Tag Archives: Social Justice

Legends of the Hidden Temple Classroom Activities & Interactive Game

Legends of the Hidden Temple was an “action and adventure” gameshow on Nickelodeon in the 1990s. The game show required teams  of two to compete in a series of physical and mental tasks: The Moat, The Steps of Knowledge, Temple Games. and the final Temple Run. Through a process of elimination, the last remaining team entered the Temple to retrieve the ancient artifact and have a chance to win a grand prize.

The temple consisted of twelve rooms, each with a specific theme (e.g., the Throne Room, the King’s Storeroom, the Observatory, the Shrine of the Silver Monkey). The rooms connected to adjacent rooms by doorways, although some doors were locked, blocking a contestant’s progress into the adjacent room; the pattern of locked and unlocked doors changed each episode depending both on the temple layout and the artifact’s location. The unlocked doors were closed at the start of the round, but they could be opened by completing a specific task or puzzle within each room. One room in the temple contained the themed artifact. Three other designated rooms held temple guards. A contestant who encountered a temple guard was forced to give up a full pendant in order to continue. The team had three minutes to retrieve the artifact and leave the temple with it. If either contestant grabbed the artifact, all remaining temple guards vanished and all locked doors in the temple instantly opened, allowing the contestant to escape unhindered.

Check out the video to watch a thrilling episode.

My co-teacher introduced me this show online and I couldn’t wait to adapt it for the classroom.

Students are reading about social justice and courage for an independent reading unit and I took on the theme of courage to create “Legends of Hidden Courage” action adventure. I revised a few of the games (the moat) and all teams competed against each other, there was no elimination. Each challenge was worth different experience points (XP). Some challenges awarded points and A Pendant of Life — to be used in the future as a free Notebook Check Pass or Free Assignment Pass.

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The game began with the Steps of Knowledge. Students had read and analyzed poetry the day before on themes of social justice so we started with a QuizletLive on poetic devices.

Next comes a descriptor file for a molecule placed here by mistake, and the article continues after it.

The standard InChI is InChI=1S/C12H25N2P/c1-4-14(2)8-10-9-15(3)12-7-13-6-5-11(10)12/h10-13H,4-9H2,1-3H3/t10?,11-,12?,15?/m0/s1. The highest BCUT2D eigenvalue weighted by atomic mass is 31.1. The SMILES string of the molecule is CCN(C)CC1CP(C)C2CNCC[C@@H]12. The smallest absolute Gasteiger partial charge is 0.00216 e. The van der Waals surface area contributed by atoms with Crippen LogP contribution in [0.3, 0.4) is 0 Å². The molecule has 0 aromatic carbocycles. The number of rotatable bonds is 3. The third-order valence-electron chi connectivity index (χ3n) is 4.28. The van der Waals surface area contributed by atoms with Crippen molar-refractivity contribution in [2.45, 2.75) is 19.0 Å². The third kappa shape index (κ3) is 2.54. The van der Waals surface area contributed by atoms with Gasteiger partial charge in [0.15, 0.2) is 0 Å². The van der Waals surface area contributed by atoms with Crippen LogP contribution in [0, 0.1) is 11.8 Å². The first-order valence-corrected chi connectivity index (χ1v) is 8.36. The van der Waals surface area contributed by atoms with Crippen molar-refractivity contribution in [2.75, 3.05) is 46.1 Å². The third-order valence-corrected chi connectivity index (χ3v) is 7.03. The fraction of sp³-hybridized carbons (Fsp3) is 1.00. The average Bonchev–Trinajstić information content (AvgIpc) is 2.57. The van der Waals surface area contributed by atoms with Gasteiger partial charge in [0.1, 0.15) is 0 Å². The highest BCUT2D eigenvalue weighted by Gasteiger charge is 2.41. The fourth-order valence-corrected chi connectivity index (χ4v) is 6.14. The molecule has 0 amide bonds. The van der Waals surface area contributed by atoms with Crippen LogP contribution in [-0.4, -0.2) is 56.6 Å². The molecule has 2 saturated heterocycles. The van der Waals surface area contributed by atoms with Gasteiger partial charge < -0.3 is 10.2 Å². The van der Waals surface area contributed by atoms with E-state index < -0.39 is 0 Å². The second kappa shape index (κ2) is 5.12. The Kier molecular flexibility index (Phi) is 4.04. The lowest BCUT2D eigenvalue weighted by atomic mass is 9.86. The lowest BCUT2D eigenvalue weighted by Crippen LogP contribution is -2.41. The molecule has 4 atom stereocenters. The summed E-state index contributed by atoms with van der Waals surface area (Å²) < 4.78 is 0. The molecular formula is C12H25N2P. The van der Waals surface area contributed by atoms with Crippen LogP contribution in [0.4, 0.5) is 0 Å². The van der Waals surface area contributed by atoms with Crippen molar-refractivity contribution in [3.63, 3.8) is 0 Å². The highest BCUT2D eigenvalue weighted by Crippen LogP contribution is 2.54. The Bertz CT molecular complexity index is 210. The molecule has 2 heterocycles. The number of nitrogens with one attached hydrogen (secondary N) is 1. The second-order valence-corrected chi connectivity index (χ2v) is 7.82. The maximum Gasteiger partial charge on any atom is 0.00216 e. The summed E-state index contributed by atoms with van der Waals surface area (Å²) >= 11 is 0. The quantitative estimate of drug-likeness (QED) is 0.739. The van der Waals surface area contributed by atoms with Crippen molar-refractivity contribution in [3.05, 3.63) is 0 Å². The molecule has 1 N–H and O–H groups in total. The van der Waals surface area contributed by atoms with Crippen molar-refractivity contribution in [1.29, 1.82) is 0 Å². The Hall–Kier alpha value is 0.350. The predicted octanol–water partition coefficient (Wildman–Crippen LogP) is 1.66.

Then, came the first physical challenge: Students had to take a picture of all their team members making a positive difference in the school and post on Twitter.

A physical and mental challenge was third. Students had to match images of upstanders in history with the correct names.

The Inspiration Challenge required students to reflect and write about a person in history or present day who they inspires and they aspire to for their courage.

The last challenge was the Minefield physical challenge.

It was an action packed class period and there are many different ways that this game show can adapted based on the unit of study.

 

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Critical Thinking Essential in Education Now

As the smoke clears post election most of the educational institutions that I am a part of have issued statements about their mission to “empower EVERY student by providing an exemplary educational foundation that includes critical and creative thinking, social-emotional learning, physical education, music, and the arts in a collaborative and inclusive learning environment.”

My children’s school even went further to state, “Whatever your political view, this is a time to pause and reaffirm our shared commitment to learning, to our discovery, to our diversity as a strength, and to our inclusive community as core values. We will continue to have zero tolerance for bullying or disrespect towards any member of our community, regardless of ethnicity, religion, gender, or any other perceived difference. We will continue to promote kindness and empathy towards every one. Our mission and these beliefs will remain a beacon as we move forward in the coming months and years and will guide us in all decisions regarding your child’s elementary school experience” (Northeast, 2016).

Now as I watch and listen to the news, it has become more and more important that work I do not only focus on preparing students to be workers, college and career ready. My purpose is to teach critical thinking, caring, and social responsibility. Nel Noddings (1991) wrote that “caring should be the foundation of our curriculum, including caring for ideas, friends, family, the earth and its ecosystems, human made objects, and strangers and distant others.” Empathy and social justice are at the hear of my curriculum. The books we read, the stories we write, and the texts we discuss all address the essential questions: